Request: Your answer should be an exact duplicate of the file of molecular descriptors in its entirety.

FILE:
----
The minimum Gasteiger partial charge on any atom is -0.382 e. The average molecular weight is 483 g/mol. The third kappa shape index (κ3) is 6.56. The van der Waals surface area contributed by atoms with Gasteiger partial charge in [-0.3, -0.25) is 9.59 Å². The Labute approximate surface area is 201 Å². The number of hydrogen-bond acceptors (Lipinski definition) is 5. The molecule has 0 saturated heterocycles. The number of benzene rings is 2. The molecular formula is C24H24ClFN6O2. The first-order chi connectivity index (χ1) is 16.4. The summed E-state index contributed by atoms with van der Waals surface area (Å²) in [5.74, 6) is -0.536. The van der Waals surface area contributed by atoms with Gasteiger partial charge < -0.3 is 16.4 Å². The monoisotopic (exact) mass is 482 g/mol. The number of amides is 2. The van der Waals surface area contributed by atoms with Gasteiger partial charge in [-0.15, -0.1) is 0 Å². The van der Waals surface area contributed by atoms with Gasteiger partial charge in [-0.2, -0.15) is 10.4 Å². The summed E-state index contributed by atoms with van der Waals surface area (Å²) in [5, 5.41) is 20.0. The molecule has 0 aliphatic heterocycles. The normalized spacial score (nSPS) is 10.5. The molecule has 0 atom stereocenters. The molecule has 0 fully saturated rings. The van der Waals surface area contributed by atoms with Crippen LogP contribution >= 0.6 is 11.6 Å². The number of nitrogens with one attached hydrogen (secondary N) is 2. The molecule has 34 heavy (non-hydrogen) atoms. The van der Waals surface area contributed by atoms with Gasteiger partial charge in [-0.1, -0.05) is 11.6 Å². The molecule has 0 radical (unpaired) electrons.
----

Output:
The minimum Gasteiger partial charge on any atom is -0.382 e. The average molecular weight is 483 g/mol. The third kappa shape index (κ3) is 6.56. The van der Waals surface area contributed by atoms with Gasteiger partial charge in [-0.3, -0.25) is 9.59 Å². The Labute approximate surface area is 201 Å². The number of hydrogen-bond acceptors (Lipinski definition) is 5. The molecule has 0 saturated heterocycles. The number of benzene rings is 2. The molecular formula is C24H24ClFN6O2. The first-order chi connectivity index (χ1) is 16.4. The summed E-state index contributed by atoms with van der Waals surface area (Å²) in [5.74, 6) is -0.536. The van der Waals surface area contributed by atoms with Gasteiger partial charge < -0.3 is 16.4 Å². The monoisotopic (exact) mass is 482 g/mol. The number of amides is 2. The van der Waals surface area contributed by atoms with Gasteiger partial charge in [-0.15, -0.1) is 0 Å². The van der Waals surface area contributed by atoms with Gasteiger partial charge in [-0.2, -0.15) is 10.4 Å². The summed E-state index contributed by atoms with van der Waals surface area (Å²) in [5, 5.41) is 20.0. The molecule has 0 aliphatic heterocycles. The normalized spacial score (nSPS) is 10.5. The molecule has 0 atom stereocenters. The molecule has 0 fully saturated rings. The van der Waals surface area contributed by atoms with Crippen LogP contribution >= 0.6 is 11.6 Å². The number of nitrogens with one attached hydrogen (secondary N) is 2. The molecule has 34 heavy (non-hydrogen) atoms. The van der Waals surface area contributed by atoms with Gasteiger partial charge in [-0.1, -0.05) is 11.6 Å². The molecule has 0 radical (unpaired) electrons.